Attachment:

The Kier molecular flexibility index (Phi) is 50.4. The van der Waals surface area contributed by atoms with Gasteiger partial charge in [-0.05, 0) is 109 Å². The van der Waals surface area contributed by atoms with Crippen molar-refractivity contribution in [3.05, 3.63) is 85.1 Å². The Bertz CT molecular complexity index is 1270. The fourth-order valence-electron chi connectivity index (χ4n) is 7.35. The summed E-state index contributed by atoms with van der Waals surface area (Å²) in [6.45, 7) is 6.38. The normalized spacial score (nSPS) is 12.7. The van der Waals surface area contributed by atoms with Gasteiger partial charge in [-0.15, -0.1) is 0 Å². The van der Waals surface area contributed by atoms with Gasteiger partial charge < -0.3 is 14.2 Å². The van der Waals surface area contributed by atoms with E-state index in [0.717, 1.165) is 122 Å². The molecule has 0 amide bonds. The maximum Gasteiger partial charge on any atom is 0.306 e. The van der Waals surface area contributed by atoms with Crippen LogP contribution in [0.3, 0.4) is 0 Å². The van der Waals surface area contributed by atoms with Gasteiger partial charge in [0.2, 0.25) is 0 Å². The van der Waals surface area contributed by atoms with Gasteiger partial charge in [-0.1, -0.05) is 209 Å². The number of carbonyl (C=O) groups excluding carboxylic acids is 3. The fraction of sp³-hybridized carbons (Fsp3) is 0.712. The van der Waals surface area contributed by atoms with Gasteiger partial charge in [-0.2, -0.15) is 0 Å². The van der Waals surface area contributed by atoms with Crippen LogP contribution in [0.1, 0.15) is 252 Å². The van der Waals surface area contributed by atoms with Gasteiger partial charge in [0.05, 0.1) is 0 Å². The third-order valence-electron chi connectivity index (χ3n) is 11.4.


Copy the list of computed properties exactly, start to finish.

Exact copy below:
The Kier molecular flexibility index (Phi) is 50.4. The van der Waals surface area contributed by atoms with Gasteiger partial charge in [-0.05, 0) is 109 Å². The van der Waals surface area contributed by atoms with Crippen molar-refractivity contribution in [3.05, 3.63) is 85.1 Å². The Bertz CT molecular complexity index is 1270. The fourth-order valence-electron chi connectivity index (χ4n) is 7.35. The summed E-state index contributed by atoms with van der Waals surface area (Å²) in [6.45, 7) is 6.38. The normalized spacial score (nSPS) is 12.7. The van der Waals surface area contributed by atoms with Gasteiger partial charge in [-0.15, -0.1) is 0 Å². The van der Waals surface area contributed by atoms with Gasteiger partial charge < -0.3 is 14.2 Å². The van der Waals surface area contributed by atoms with E-state index in [0.717, 1.165) is 122 Å². The molecule has 0 amide bonds. The maximum Gasteiger partial charge on any atom is 0.306 e. The van der Waals surface area contributed by atoms with Crippen LogP contribution in [0.3, 0.4) is 0 Å². The van der Waals surface area contributed by atoms with Gasteiger partial charge in [0.2, 0.25) is 0 Å². The van der Waals surface area contributed by atoms with Gasteiger partial charge in [-0.1, -0.05) is 209 Å². The number of carbonyl (C=O) groups excluding carboxylic acids is 3. The fraction of sp³-hybridized carbons (Fsp3) is 0.712. The van der Waals surface area contributed by atoms with Gasteiger partial charge in [-0.2, -0.15) is 0 Å². The van der Waals surface area contributed by atoms with Crippen LogP contribution in [0.1, 0.15) is 252 Å². The van der Waals surface area contributed by atoms with Gasteiger partial charge in [0.05, 0.1) is 0 Å². The third-order valence-electron chi connectivity index (χ3n) is 11.4.